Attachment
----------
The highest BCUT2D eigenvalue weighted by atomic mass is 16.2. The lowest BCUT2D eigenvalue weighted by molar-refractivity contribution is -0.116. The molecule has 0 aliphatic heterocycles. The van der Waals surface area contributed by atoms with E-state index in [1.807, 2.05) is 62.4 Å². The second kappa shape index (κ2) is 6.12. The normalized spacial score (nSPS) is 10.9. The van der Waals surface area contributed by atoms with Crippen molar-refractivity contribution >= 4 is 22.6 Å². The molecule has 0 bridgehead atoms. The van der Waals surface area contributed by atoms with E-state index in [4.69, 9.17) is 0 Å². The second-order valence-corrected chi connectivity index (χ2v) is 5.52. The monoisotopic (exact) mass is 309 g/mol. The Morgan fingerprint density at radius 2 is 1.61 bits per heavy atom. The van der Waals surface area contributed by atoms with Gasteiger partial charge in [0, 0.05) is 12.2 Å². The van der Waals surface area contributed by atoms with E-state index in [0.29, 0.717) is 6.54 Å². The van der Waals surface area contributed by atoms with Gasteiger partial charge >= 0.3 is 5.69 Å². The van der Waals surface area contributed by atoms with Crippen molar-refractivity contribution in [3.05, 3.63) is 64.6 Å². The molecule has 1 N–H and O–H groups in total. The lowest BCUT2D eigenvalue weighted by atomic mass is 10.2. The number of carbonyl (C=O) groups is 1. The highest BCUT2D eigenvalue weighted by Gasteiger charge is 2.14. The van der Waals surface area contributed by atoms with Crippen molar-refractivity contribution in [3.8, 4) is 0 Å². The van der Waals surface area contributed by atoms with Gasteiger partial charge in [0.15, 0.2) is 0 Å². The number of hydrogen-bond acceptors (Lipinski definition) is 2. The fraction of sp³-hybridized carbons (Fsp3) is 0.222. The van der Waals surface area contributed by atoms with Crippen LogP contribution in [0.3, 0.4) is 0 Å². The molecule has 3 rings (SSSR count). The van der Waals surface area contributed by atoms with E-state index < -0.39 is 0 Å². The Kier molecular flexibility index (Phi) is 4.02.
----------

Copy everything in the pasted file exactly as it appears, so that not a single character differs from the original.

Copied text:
The highest BCUT2D eigenvalue weighted by atomic mass is 16.2. The lowest BCUT2D eigenvalue weighted by molar-refractivity contribution is -0.116. The molecule has 0 aliphatic heterocycles. The van der Waals surface area contributed by atoms with E-state index in [1.807, 2.05) is 62.4 Å². The second kappa shape index (κ2) is 6.12. The normalized spacial score (nSPS) is 10.9. The van der Waals surface area contributed by atoms with Crippen molar-refractivity contribution >= 4 is 22.6 Å². The molecule has 0 bridgehead atoms. The van der Waals surface area contributed by atoms with E-state index in [4.69, 9.17) is 0 Å². The second-order valence-corrected chi connectivity index (χ2v) is 5.52. The monoisotopic (exact) mass is 309 g/mol. The Morgan fingerprint density at radius 2 is 1.61 bits per heavy atom. The van der Waals surface area contributed by atoms with Gasteiger partial charge in [0, 0.05) is 12.2 Å². The van der Waals surface area contributed by atoms with E-state index in [0.29, 0.717) is 6.54 Å². The van der Waals surface area contributed by atoms with Gasteiger partial charge >= 0.3 is 5.69 Å². The van der Waals surface area contributed by atoms with Crippen molar-refractivity contribution in [3.05, 3.63) is 64.6 Å². The molecule has 1 N–H and O–H groups in total. The lowest BCUT2D eigenvalue weighted by atomic mass is 10.2. The number of carbonyl (C=O) groups is 1. The highest BCUT2D eigenvalue weighted by Gasteiger charge is 2.14. The van der Waals surface area contributed by atoms with Crippen molar-refractivity contribution in [3.8, 4) is 0 Å². The van der Waals surface area contributed by atoms with Gasteiger partial charge in [0.15, 0.2) is 0 Å². The number of hydrogen-bond acceptors (Lipinski definition) is 2. The fraction of sp³-hybridized carbons (Fsp3) is 0.222. The van der Waals surface area contributed by atoms with Crippen LogP contribution in [0.3, 0.4) is 0 Å². The molecule has 3 rings (SSSR count). The van der Waals surface area contributed by atoms with E-state index < -0.39 is 0 Å². The Kier molecular flexibility index (Phi) is 4.02.